**On PDA (Pathological demand avoidance) and temporary incapacity and the opportunity to heal.**
Many families I engage with around how to work with their demand avoidant children ask me why their children have become so super, super incapable of self care when they’re finally out of the environment that caused them such anxiety and trauma (often school).
And there is a really good reason.
When people are living through something that is extremely challenging for them, they are in survival mode. Sometimes to the point where we don’t even recognise stress, or anxiety at all.
In fact, in many demand avoidant autistics, our anxiety may even come across as cockiness, confidence or ‘harassing or annoying’ behaviour.
Many of us show up, do what we’re meant to do and fawn and mask our way through not even being able to identify how challenging things really are until we’ve had a break (weekend or school holidays or time off work) and then have to return.
Our hypersensitive neuroception, however will kick our resistance into action whether we like it or not.
And herein lies the greatest challenge for us.
Others having the understanding or the belief that we choose to ‘not do’ the things they ask of us.
Because here’s our reality: we can’t even do the things we want to do for ourselves.
Many demand avoidant children, once freed from the demands that come with the school environment require recovery time.
And this will be messy.
It is a time of upheaval for many families, because it’s when we, the PDAers stop.
It’s when we stop and rest and the trauma catches up with us.
And herein lies the next challenge; society’s varying understandings and beliefs around what ‘trauma’ itself looks like.
In the case of the PDAer, trauma arises when we are forced or demanded to fit into any system, box, ideal or philosophy that isn’t right for us.
Do we think we’re too good, better than others, deserve better?
It’s actually extremely painful and difficult to be in this very situation, particularly as a child whose family, educators, professionals misunderstand us and believe that we are stubborn, insubordinate, uncooperative.
This in fact, adds to our trauma.
With there being such a gross lack of awareness, understanding and acceptance of PDA at all, the responsibility is left with us, the PDAer to further internalise our disability alone.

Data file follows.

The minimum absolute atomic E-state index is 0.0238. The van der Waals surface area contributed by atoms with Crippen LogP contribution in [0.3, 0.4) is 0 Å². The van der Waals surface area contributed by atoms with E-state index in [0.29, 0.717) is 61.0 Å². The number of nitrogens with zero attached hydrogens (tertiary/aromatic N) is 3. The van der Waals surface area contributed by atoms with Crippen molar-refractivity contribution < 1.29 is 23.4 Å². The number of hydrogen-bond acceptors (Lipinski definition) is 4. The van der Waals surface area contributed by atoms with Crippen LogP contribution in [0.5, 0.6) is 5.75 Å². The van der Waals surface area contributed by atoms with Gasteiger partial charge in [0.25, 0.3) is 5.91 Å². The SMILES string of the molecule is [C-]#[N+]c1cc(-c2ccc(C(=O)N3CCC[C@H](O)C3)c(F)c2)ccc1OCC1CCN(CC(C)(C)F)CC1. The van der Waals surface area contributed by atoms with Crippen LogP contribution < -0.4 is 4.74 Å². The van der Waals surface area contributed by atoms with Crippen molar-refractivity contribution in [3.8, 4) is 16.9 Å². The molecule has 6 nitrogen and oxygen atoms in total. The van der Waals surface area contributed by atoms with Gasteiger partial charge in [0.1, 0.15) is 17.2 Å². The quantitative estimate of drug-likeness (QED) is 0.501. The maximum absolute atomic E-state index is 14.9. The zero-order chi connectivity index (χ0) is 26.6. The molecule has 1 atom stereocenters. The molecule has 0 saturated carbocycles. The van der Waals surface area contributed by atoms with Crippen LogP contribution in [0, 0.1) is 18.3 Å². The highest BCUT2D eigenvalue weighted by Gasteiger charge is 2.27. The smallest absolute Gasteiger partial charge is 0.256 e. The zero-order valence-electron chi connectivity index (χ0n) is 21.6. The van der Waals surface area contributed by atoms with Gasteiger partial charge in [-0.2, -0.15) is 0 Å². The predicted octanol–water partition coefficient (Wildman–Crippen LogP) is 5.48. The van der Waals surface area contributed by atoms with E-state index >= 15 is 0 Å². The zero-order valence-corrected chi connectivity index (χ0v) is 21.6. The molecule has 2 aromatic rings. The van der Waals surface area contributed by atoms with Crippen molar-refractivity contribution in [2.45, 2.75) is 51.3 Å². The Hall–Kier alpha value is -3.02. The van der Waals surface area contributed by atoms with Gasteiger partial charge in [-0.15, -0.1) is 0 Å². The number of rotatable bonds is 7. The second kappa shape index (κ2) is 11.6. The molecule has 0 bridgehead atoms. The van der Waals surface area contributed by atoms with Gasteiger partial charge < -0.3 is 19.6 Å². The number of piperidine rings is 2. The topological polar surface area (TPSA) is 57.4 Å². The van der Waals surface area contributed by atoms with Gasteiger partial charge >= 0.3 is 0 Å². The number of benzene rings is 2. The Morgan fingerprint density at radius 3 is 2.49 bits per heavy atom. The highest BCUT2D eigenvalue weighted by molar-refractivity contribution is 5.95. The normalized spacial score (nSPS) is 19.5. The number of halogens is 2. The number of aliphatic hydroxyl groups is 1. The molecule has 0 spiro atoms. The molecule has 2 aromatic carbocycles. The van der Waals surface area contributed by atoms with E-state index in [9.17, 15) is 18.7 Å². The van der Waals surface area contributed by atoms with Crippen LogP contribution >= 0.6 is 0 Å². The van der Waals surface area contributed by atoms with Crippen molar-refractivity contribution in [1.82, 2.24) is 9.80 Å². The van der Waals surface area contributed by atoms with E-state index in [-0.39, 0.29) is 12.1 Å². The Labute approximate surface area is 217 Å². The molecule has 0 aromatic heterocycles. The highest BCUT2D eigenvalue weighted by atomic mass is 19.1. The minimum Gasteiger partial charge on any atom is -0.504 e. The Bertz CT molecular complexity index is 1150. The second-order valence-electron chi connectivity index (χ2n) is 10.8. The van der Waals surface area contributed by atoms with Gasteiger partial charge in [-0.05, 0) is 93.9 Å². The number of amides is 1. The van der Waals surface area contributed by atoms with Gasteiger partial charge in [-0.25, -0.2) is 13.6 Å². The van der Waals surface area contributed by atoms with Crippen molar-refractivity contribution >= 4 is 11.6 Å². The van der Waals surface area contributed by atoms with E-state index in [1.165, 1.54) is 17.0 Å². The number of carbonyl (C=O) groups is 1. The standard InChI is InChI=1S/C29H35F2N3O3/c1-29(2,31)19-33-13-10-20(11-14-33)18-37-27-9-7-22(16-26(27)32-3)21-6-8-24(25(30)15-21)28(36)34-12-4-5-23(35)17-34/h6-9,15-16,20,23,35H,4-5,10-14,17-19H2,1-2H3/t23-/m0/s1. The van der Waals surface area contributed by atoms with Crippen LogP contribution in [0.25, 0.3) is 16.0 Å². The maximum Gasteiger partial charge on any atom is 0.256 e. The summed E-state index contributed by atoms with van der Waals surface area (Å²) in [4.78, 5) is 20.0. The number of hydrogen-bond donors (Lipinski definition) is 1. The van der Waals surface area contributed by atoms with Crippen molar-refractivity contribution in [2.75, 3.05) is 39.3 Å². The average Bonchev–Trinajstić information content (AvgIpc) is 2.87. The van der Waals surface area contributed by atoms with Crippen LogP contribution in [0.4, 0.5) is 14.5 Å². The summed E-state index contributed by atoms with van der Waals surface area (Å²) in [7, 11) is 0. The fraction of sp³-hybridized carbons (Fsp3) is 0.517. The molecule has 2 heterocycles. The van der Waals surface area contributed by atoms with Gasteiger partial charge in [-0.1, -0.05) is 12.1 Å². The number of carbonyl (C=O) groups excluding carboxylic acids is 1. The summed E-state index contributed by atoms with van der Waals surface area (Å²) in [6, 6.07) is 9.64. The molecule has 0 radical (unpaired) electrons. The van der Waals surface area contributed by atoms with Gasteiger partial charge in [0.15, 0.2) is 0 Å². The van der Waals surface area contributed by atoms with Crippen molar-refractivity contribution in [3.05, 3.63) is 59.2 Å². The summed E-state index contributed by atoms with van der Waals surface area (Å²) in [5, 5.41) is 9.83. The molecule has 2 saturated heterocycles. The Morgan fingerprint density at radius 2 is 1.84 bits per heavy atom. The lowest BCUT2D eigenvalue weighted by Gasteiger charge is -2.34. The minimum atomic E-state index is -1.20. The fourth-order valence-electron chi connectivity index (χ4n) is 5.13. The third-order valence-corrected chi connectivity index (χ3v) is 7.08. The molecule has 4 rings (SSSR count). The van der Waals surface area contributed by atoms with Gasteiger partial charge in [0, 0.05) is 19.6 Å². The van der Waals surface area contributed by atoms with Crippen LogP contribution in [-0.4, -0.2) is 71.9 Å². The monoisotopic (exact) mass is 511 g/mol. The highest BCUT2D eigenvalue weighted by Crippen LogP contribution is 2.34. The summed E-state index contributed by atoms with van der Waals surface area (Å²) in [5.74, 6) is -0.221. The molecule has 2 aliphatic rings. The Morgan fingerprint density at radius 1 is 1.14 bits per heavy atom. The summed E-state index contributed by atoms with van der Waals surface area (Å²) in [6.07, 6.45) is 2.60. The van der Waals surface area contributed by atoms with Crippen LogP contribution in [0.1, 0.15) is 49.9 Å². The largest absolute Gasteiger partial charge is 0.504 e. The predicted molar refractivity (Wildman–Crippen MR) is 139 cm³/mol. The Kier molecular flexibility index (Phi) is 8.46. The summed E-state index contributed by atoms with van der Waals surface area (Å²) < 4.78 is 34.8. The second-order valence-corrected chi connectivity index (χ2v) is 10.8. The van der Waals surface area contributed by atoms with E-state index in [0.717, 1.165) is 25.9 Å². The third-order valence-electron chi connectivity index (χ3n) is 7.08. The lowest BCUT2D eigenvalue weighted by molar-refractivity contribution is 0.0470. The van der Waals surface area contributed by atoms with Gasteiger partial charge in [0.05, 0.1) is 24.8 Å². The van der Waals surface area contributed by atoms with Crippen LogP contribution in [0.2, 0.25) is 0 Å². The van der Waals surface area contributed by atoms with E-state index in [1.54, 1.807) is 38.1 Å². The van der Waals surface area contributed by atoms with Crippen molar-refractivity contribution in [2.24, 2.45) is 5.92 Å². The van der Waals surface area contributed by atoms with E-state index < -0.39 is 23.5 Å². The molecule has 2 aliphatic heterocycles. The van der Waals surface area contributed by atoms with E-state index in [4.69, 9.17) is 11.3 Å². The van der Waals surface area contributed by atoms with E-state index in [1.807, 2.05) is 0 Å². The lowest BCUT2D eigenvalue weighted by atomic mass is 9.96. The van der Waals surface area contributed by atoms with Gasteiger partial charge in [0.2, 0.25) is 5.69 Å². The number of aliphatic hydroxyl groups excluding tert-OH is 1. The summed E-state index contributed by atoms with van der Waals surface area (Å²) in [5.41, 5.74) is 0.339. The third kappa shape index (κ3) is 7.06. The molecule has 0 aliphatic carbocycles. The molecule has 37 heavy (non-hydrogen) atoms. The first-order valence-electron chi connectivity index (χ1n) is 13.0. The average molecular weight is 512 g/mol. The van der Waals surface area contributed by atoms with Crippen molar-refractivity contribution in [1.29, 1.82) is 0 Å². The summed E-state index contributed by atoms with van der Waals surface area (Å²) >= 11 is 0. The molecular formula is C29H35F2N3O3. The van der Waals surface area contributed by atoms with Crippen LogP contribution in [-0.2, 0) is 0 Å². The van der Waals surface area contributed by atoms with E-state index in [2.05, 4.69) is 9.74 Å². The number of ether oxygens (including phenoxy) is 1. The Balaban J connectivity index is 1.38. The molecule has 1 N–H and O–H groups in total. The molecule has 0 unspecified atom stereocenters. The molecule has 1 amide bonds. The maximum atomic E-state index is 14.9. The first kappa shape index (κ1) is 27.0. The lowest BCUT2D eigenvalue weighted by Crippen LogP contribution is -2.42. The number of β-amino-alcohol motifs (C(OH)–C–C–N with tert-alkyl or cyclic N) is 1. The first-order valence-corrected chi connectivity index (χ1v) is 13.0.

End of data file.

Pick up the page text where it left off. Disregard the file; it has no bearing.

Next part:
To sit with it, analyse it, understand it.
And many of us just cannot.
We are children.
The average, ‘typical’ child is unable to grasp their own level of self awareness until they’re at least six years old.
And autistic children (of which demand avoidant children are), often take longer to develop our emotional maturity.
It can be a lonely life as children.
And so, when we are finally freed from that environment full of demands, we begin our processing.
And this may be where challenging behaviours begin.
Rage, meltdowns, self harm, running away, violence for some of us.
And, extreme demand avoidance.
Little ability to care for ourselves.
No showering, no brushing teeth, no eating in healthy ways, no following instructions.
Living in our rooms, on our technology, seeking solace, seeking comfort.
For many of us, our trust is compromised, even in those who are seeking to change, to understand us, to love us, to protect us.
We are living through the experience of our parents working through their own trauma, fears, insecurities, rejection, panic.
Often, there is little stability around us because our PDA has not been well received by anybody, often ourselves included.
Our brains step in, and say enough is enough.
It recognises that we have, in the past, done as we’ve been asked and it has resulted in trauma.
And so it says “No more”.
No more anything.
No more basic living skills.
Many families will report that whilst they have always altered their language around requests, they’ve not known their child to be aggressive or completely non compliant.
It’s important to know this: aggression and challenging behaviour are NOT characteristic of autism or demand avoidance.
They are indicators of autistic and demand avoidant children being in an environment that is not right for them, or of trauma as the result of prolonged anxiety.
Families may even begin to notice that their child will also not engage in the things that make them happy and bring them joy.
This is the brain functioning at full capacity to protect your child.
The truth is, feeling the trauma is the opportunity for the family’s introduction to recovery.
It is an opportunity to relearn. To undo. To seek help where necessary.
There will be a period of messiness before any recovery, in any situation that involves trauma.
But this is the point where families panic the most.
It’s not only okay, but it’s extremely important at this point to allow yourselves space, time and freedom to recover.
Nothing is as important as this.
It must be a priority.
Unschool, forget learning for a while.
Forget appointments unless they’re an emergency.
Accept that your demand avoidant child may ONLY connect with their social network via gaming, iPads, text or any other technological means.
This is okay.
This is a period of recovery.
This will be a gruelling and difficult time where families can often be pushed to the absolute brink.
Marriages may be tested, extended family may not approve, friends may drop it.
It is important for us to not force.
No forcing connections, relationships, schedules, routines.
Time will provide healing and recovery.
Be aware of finding a specialist or therapist who is trauma informed and listens to you.
Create space for each of you and allow the process of recovery to unfold.
Recovery begs space.
No blame. We cannot know what we know until we know it.
And please know, you do not have to do this alone.
Autism & Neurodiversity Support Specialist
Image: Caroline Eyer